Explore the subtle art of forging a strong connection with your subject.

There are no available registration dates at this time.

Image Credit: Tanya Russell, Seeing Maine 2017

Compelling documentary work demands a photographer’s strong connection with his or her subject. In this course, Stella teaches students how to make that connection and develop a personal style of shooting. She works individually with photographers to help them determine and define their interests and ideas.

The workshop begins with an historical look at photographic documentary traditions and major practitioners. Students research local story ideas and learn new technical and visual skills essential to telling that story. Each day is spent photographing an area, segment of culture, or a person, depending on each student’s documentary interests. Stella meets privately and in small groups each day to review and research images. She shares her professional experiences working on stories in remote destinations and what it takes to develop the strong relationships necessary to work on long-term projects.

Transportation is highly recommended for this workshop.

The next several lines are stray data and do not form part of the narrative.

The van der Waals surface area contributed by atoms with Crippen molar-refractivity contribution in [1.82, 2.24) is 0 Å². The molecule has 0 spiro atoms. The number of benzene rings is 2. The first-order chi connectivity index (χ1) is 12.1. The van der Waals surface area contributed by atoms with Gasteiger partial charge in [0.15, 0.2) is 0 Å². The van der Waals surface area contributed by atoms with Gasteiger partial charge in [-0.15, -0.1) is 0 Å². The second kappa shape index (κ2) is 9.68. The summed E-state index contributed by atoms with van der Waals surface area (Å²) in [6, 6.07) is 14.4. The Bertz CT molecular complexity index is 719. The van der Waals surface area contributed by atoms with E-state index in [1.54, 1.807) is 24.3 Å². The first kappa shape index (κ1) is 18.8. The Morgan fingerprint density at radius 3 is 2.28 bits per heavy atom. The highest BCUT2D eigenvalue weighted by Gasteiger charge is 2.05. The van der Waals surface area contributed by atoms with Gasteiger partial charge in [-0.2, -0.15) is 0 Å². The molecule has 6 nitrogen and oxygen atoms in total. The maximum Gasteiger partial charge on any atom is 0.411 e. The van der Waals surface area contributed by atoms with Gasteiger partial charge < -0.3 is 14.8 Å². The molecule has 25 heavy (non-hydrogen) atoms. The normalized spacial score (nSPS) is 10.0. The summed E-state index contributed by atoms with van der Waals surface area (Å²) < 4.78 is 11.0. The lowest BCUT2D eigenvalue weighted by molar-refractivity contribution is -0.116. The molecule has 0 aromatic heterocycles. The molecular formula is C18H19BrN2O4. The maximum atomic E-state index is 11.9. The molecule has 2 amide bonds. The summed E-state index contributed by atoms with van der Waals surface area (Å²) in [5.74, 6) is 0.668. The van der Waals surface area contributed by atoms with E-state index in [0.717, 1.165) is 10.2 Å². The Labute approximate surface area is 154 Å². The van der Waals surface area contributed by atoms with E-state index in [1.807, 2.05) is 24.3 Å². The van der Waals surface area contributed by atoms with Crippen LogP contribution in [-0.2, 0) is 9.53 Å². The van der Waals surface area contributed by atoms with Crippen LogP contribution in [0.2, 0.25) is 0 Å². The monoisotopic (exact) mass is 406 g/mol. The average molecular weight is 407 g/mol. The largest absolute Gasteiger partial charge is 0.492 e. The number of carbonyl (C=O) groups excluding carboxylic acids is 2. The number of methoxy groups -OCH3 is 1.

Header image © Tanya Russell

Past student work (clockwise): Bob Wendt, Jon Perlin, John Norvell, Paul Kyte 

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Instructor: Stella Johnson

Stella Johnson is a photographer and educator known for her passionate and honest documentary projects. She received a Core Fulbright Scholar Grant to photograph in Mexico in 2003, and Fulbright Senior Specialist grants to teach in Mexico in 2006 and in Colombia in 2018. The University of Maine Press published her monograph, Al Sol: Photographs from Mexico, Cameroon and Nicaragua in 2008. Johnson’s photographs have been widely exhibited in the United States and internationally. A dedicated educator, Johnson holds teaching positions at Boston University and Lesley University College of Art and Design. She also teaches workshops in Greece, Cuba, and Mexico. She was a 2013 finalist for the Massachusetts Cultural Council Artist Fellowship, Photolucida Critical Mass Top 50, and a nominee for the Boston Foundation’s Brother Thomas Fellowship. Johnson’s work has received numerous honors including a New England Foundation for the Arts Cultural Collaborative Artist-in-Residence Grant and Julia Margaret Cameron Award.